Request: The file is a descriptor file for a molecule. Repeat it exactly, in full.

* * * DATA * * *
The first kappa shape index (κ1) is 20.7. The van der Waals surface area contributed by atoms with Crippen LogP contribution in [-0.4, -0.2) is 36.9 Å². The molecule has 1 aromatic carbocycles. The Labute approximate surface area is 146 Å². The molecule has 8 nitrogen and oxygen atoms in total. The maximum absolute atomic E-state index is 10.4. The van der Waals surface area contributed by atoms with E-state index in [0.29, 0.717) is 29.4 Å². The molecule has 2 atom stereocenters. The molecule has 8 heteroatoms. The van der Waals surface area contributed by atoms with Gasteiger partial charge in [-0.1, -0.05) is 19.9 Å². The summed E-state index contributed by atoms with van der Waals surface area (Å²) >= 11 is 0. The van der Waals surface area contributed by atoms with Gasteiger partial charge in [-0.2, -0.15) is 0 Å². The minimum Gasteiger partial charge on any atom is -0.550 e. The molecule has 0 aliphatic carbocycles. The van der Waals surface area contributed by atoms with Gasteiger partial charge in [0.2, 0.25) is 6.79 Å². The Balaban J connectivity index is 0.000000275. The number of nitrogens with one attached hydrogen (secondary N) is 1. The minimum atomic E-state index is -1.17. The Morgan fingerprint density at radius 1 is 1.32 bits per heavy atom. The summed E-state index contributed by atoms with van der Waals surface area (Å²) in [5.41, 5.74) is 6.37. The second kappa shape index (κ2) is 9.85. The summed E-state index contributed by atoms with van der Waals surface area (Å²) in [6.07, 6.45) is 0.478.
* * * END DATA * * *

The first kappa shape index (κ1) is 20.7. The van der Waals surface area contributed by atoms with Crippen LogP contribution in [-0.4, -0.2) is 36.9 Å². The molecule has 1 aromatic carbocycles. The Labute approximate surface area is 146 Å². The molecule has 8 nitrogen and oxygen atoms in total. The maximum absolute atomic E-state index is 10.4. The van der Waals surface area contributed by atoms with E-state index in [0.29, 0.717) is 29.4 Å². The molecule has 2 atom stereocenters. The molecule has 8 heteroatoms. The van der Waals surface area contributed by atoms with Gasteiger partial charge in [-0.1, -0.05) is 19.9 Å². The summed E-state index contributed by atoms with van der Waals surface area (Å²) >= 11 is 0. The van der Waals surface area contributed by atoms with Gasteiger partial charge in [-0.2, -0.15) is 0 Å². The minimum Gasteiger partial charge on any atom is -0.550 e. The molecule has 0 aliphatic carbocycles. The van der Waals surface area contributed by atoms with Gasteiger partial charge in [0.2, 0.25) is 6.79 Å². The Balaban J connectivity index is 0.000000275. The number of nitrogens with one attached hydrogen (secondary N) is 1. The minimum atomic E-state index is -1.17. The Morgan fingerprint density at radius 1 is 1.32 bits per heavy atom. The summed E-state index contributed by atoms with van der Waals surface area (Å²) in [5.41, 5.74) is 6.37. The second kappa shape index (κ2) is 9.85. The summed E-state index contributed by atoms with van der Waals surface area (Å²) in [6.07, 6.45) is 0.478.